The key here is to get your book in front of as many eyes and ears as possible. When the book is released, there will be buzz about your book online, with reviewers, and hopefully, you can snag an interview or two to talk about your book.

Writing a novel, a non-fiction book, a screenplay, a play, and any other creative work takes time. It truly is a marathon that requires hard work, dedication, professionalism, focus, and energy to get to the final stage of the product’s release. I’m very proud of my independent publishing team’s work on The Field and Midnight House. And when you get that box of paperbacks in the mail and open it and see a book’s cover with your name on it, it really is a thrill.

I hope this five-part series was helpful to you and will help you on your publishing journey. If you have any questions, please feel free to leave a comment, and I will get back to you.

Happy writing, and happy publishing!

GET YOUR COPY OF MIDNIGHT HOUSE ON BOOKBABY AND USE THE PROMO CODE HOUSE20 TO SAVE 20% OFF THE PAPERBACK AT CHECKOUT.  CLICK HERE TO ORDER

Writer’s Workshop Wednesday: Beverly Cleary

One of my all-time favorite authors, when I was a kid, was Beverly Cleary.  I think I read seven of the eight books in the Ramona Quimby series growing up, my favorite being Ramona and Her Mother

In her first job as a children’s librarian, Cleary saw a need for children’s books featuring characters young readers could relate to.  She once said: “I believe in that ‘missionary spirit’ among children’s librarians. Kids deserve books of literary quality, and librarians are so important in encouraging them to read and selecting books that are appropriate.”  It was this “spirit” that led her to write her first novel, Henry Huggins, which was published in 1950 and catapulted her into a career as a children’s author.

Cleary’s career spanned 49 years, with her final published work, Ramona’s World, in 1999. Cleary authored forty-two books, which have collectively sold over 91 million copies worldwide.  Her works have been the recipient of The National Book Award (Ramona and Her Mother) and the Newberry Medal (Dear Mr. Henshaw).  Cleary was honored with the National Medal of Arts and the Laura Ingalls Wilder Medal for her contributions to children’s literature. 

Her Ramona Quimby character has adapted to TV and film, with a TV series called Ramona produced in 1988, and a live-action movie – Ramona and Beezus – in 2010.  The Mouse and the Motorcycle had a smaller adaptation in 1986 as an ABC Weekend Special.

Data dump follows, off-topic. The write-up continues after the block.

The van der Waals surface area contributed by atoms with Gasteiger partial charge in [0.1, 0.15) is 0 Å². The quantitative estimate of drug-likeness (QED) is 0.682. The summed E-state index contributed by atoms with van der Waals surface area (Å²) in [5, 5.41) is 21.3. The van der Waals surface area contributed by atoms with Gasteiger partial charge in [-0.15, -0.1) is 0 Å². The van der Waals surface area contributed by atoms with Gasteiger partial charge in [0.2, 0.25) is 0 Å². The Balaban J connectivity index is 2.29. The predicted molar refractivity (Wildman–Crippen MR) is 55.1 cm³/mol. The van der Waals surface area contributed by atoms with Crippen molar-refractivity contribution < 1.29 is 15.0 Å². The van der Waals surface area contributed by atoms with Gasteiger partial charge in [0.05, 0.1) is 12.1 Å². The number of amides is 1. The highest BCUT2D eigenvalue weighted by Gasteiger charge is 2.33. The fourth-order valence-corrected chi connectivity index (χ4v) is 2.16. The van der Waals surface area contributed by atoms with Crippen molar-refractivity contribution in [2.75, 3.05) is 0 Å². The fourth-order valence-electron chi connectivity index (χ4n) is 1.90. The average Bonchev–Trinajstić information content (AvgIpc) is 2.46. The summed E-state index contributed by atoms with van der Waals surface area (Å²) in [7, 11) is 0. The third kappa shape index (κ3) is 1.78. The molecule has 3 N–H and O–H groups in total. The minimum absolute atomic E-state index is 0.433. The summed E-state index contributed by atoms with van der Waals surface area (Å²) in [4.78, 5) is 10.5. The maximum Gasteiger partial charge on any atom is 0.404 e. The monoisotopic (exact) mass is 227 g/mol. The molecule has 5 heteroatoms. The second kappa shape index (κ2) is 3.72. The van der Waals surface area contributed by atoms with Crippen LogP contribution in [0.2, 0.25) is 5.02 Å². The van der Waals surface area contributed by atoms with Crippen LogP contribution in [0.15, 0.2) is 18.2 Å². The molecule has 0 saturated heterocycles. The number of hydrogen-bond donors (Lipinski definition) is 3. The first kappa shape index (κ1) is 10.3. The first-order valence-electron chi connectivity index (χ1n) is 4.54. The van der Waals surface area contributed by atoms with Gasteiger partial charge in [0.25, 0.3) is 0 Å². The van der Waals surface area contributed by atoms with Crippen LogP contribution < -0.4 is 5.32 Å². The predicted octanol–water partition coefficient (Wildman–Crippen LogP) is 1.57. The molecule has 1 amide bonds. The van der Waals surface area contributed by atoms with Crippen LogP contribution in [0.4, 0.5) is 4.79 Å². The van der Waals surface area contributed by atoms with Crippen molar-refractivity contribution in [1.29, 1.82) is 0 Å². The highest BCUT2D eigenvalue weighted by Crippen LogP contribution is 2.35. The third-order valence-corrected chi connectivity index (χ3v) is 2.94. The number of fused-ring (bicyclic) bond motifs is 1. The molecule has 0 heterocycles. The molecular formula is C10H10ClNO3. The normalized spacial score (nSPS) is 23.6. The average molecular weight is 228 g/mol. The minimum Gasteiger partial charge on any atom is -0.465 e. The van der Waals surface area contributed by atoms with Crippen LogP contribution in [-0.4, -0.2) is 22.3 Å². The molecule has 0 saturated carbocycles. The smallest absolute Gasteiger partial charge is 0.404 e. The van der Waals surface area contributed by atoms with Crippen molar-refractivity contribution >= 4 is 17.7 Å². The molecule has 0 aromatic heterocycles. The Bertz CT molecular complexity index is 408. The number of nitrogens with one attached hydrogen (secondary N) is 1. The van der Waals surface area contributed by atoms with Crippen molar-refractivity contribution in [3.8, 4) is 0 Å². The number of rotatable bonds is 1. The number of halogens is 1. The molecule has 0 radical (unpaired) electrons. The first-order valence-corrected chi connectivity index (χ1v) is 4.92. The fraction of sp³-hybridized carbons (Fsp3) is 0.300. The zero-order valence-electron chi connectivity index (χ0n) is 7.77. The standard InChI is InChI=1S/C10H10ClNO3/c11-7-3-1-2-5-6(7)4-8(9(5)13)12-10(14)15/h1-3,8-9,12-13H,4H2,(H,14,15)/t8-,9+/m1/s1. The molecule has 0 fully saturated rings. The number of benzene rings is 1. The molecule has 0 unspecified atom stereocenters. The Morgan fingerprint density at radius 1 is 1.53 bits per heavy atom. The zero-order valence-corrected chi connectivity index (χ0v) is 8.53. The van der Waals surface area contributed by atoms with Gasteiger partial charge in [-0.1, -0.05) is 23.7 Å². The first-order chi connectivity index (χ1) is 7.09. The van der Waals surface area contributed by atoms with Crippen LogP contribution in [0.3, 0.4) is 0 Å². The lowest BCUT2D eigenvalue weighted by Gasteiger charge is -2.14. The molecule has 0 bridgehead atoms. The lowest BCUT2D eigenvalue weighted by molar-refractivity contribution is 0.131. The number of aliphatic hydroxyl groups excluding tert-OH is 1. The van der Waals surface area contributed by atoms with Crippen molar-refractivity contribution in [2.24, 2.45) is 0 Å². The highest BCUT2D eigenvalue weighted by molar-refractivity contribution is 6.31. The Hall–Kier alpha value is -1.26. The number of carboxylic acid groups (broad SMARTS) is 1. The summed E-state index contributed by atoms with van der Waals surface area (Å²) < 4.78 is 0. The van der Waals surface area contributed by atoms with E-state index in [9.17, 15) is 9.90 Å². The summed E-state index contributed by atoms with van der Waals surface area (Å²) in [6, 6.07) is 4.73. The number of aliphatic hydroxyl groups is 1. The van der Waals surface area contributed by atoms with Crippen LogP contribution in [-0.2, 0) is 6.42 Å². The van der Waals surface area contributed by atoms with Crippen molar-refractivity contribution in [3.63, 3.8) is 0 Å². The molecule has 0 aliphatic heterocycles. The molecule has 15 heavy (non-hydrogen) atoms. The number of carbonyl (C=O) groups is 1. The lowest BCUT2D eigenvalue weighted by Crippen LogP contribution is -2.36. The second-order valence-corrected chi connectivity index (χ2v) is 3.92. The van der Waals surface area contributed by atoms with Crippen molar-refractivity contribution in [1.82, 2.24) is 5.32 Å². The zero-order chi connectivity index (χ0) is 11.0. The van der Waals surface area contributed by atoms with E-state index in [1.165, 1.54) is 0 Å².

Sadly, Cleary passed away on March 26 of this year at the age of 104.  Below are some clips of interviews that Cleary did over the years about her writing, her writing themes, and more.

Check out the official Beverly Cleary website here!

Enjoy!

Check back next week for another great writer!

Midnight House by Ian Dawson Releases One Week from Today!

Midnight House by Ian Dawson will be out in one week on March 30, 2021!  Get your paperback copy through BookBaby using the info and Promo Code below.

GET YOUR COPY OF MIDNIGHT HOUSE ON BOOKBABY AND USE THE PROMO CODE HOUSE20 TO SAVE 20% OFF THE PAPERBACK AT CHECKOUT.  CLICK HERE TO ORDER

And don’t forget to get The Field by Ian Dawson, too!

ORDER THE PAPERBACK OF THE FIELD FROM BOOKBABY AND USE THE PROMO CODE BIKE15 TO SAVE 15% AT CHECKOUT. CLICK HERE TO ORDER.

The Road to Midnight House: An Author’s Journey – Part Four

Last week, I talked about the drafting and editing process I went through while writing Midnight House.  Needless to say, this part of the process takes time and should be taken seriously by anyone with an eye for publishing their novel.  The more professional you take the process, the better the result. 

This week, I wanted to talk about getting feedback, finalizing your manuscript, and getting it ready to publish.

An Objective Outsider

Your manuscript is complete.  You’ve done multiple drafts.  You have painstakingly gone through each sentence, paragraph, and chapter to make sure they help tell the story you want to tell.  Now it’s time to let someone else read your work.

But who?

Finding a feedback partner is crucial to getting effective and objective feedback on your work.  Ideally, this should be someone familiar with your work, someone you trust to give you honest and constructive feedback, and hopefully a non-family member.  

I was fortunate enough to have a former co-worker become my feedback partner for Midnight House.  He was one of the first people to buy The Field, and he really enjoyed the book and the characters.  When I asked him to be my feedback partner for book two, he was more than happy to help.

If you have a few people in mind who haven’t read anything of yours, put some feelers out and see if they would be willing to read the first few chapters and give you feedback.  If one gets back to you with the constructive criticism you need to make the book better, you should consider offering them payment to read the whole manuscript.